08 Dec Blog: Can you lose your virginity by dancing?
By Tom Hoogervorst
Indonesia made international headlines with its 2006 Anti-Pornography Bill and controversial virginity tests for female military recruits in 2015. The ensuing debate on decency, chastity and the perceived threats to these polarises opinion to this day. Tom Hoogervorst whirls through the Netherlands Indies newspapers to highlight how exactly same concerns were raised a century ago.
Asia’s interwar years brought improvements in education, women’s emancipation and healthcare, but also came with a lavishly marketed popular culture from Hollywood and other faraway places. Any self-respecting colonial era dandy would have readily sold his grandmother to be able to ride a motorcycle, smoke cigarettes and drink beer, whereas his female counterpart – the free-spirited Modern Girl – donned the latest fashion and wore makeup and perfume as if her life depended on it.
As young men and women could now meet at newfangled cinemas, parks, dance clubs and other places away from their ever vigilant parents, a logical and still-relevant question was raised – can you lose your virginity by dancing? Does the foxtrot lead to defloration and the tango to contamination?
Judging from the Sino-Malay newspapers, many writers of those days would have probably answered yes. Modernity is all well and good, but the mostly male journalist establishment had few nice things to say about its new configurations of gender. A 1924 article published in the hugely popular Sin Po – Pergaoelan lelaki dan prampoean (‘The interaction of men and women’) – summarised the ‘problem’ as follows:
“Before she gets married a Western girl has generally had her fill of fooling around, her fill of rubbing her body against tens if not hundreds of men (while dancing!) so that it’s difficult to still consider her truly pure.”
In a 1926 opinion piece titled Samingkin lama samingkin edan (‘The longer the crazier’), published in the same newspaper, one of his colleagues added the following insight:
“They indicate that they really want random men to look at their flesh; that this is really what they want. We just hope that this kind of “civilisation” will not spread to the East.”
These and numerous other Malay writings lay bare several hypocrisies. To many men d’un certain âge, the oft-repeated trope of purity (kesoetjian) reflected their deeply rooted anxieties about social change. It served as a disciplinary framework to ‘protect’ women who sought education, emancipation and freedom to choose their own partner(s). Unsurprisingly, men were typically free to do as they pleased, although their self-proclaimed task to “watch over the girls” must have been a burdensome one indeed.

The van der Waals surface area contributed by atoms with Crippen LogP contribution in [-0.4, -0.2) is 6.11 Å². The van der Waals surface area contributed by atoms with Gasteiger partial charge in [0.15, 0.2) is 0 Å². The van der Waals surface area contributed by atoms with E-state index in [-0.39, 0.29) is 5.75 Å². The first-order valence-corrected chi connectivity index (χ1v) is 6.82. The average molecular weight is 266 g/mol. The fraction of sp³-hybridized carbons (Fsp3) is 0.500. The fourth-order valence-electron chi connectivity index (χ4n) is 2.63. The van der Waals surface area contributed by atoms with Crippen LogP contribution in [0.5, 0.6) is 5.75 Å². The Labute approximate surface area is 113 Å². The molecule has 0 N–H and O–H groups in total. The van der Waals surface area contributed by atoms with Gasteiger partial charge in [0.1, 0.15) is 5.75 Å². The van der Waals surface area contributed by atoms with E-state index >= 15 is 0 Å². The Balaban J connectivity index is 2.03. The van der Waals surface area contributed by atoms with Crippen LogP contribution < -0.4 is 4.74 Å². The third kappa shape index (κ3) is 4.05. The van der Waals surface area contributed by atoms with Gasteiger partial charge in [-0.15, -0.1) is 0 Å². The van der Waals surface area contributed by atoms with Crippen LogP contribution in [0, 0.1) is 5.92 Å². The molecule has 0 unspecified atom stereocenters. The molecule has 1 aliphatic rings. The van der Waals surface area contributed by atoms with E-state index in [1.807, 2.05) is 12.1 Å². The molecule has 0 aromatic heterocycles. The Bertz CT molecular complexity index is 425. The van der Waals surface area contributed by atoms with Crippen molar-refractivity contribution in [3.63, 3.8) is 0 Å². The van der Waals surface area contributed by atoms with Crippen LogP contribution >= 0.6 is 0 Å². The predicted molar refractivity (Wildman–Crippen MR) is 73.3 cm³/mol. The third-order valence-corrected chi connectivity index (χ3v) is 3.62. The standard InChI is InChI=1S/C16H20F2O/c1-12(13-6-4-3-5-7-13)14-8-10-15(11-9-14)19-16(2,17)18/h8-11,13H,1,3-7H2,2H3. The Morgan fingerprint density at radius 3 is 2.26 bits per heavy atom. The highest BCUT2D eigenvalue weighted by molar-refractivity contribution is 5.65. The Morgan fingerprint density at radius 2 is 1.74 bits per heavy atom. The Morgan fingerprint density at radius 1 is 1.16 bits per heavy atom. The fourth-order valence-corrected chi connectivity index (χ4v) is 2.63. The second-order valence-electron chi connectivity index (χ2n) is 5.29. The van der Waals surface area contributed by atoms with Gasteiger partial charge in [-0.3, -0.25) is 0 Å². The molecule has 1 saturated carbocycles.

Fortunately, more progressive voices were also heard. In a 1926 opinion piece titled Bebrapa Katerangan (‘Some clarifications’), published in the newspaper Hoakiao, the Surabaya-born journalist Kwee Hing Tjiat fiercely criticised his fellow men for their double standards on gender, sexuality and traditional values. As he pointed out, his male contemporaries were quick to castigate Asian women ‘polluted’ by Western values as whores (soendel), yet lo and behold… their unbridled joy at the sight of bare-chested girls during a trip to Bali! And as for their fear of modern dancing, it was little more than the fear of common village folks after seeing a car for the first time…
So where have these discussions brought us? Well, dancing is rarely included in today’s lists of activities that can destroy one’s virginity. Still on most lists and due for removal are- – stretching, swimming, cycling, horse-riding and gymnastics…
(Tom Hoogervorst focuses on language contact and Malay linguistics. He is currently studying the development of the (Indonesian) Malay language through the KITLV’s collection of Sino-Malay literature, while simultaneously attempting to cast a new light on cultural contact, the introduction of new concepts and the role of popular culture during late 19th and early 20th centuries.)